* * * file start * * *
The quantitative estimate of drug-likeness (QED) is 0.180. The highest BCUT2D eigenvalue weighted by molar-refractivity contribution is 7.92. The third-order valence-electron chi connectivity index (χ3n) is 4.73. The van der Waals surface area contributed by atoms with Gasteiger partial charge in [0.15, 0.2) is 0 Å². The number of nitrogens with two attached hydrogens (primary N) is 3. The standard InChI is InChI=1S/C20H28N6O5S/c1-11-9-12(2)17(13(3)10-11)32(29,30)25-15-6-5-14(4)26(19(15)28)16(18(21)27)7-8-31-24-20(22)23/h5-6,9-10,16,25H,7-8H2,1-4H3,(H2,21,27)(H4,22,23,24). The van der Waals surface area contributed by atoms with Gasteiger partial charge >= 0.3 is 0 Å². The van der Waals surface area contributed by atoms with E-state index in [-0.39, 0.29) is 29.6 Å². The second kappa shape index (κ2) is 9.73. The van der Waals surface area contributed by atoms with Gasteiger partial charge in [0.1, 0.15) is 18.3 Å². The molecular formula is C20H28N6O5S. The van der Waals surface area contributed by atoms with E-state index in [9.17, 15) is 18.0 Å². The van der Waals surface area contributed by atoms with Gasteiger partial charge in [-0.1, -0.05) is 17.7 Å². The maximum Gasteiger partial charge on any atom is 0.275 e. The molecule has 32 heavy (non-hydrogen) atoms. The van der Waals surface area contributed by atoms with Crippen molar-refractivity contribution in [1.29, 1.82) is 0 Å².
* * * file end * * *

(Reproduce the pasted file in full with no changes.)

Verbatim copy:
The quantitative estimate of drug-likeness (QED) is 0.180. The highest BCUT2D eigenvalue weighted by molar-refractivity contribution is 7.92. The third-order valence-electron chi connectivity index (χ3n) is 4.73. The van der Waals surface area contributed by atoms with Gasteiger partial charge in [0.15, 0.2) is 0 Å². The number of nitrogens with two attached hydrogens (primary N) is 3. The standard InChI is InChI=1S/C20H28N6O5S/c1-11-9-12(2)17(13(3)10-11)32(29,30)25-15-6-5-14(4)26(19(15)28)16(18(21)27)7-8-31-24-20(22)23/h5-6,9-10,16,25H,7-8H2,1-4H3,(H2,21,27)(H4,22,23,24). The van der Waals surface area contributed by atoms with Gasteiger partial charge >= 0.3 is 0 Å². The van der Waals surface area contributed by atoms with E-state index in [-0.39, 0.29) is 29.6 Å². The second kappa shape index (κ2) is 9.73. The van der Waals surface area contributed by atoms with Gasteiger partial charge in [0.1, 0.15) is 18.3 Å². The molecular formula is C20H28N6O5S. The van der Waals surface area contributed by atoms with E-state index in [9.17, 15) is 18.0 Å². The van der Waals surface area contributed by atoms with Gasteiger partial charge in [-0.1, -0.05) is 17.7 Å². The maximum Gasteiger partial charge on any atom is 0.275 e. The molecule has 32 heavy (non-hydrogen) atoms. The van der Waals surface area contributed by atoms with Crippen molar-refractivity contribution in [1.29, 1.82) is 0 Å².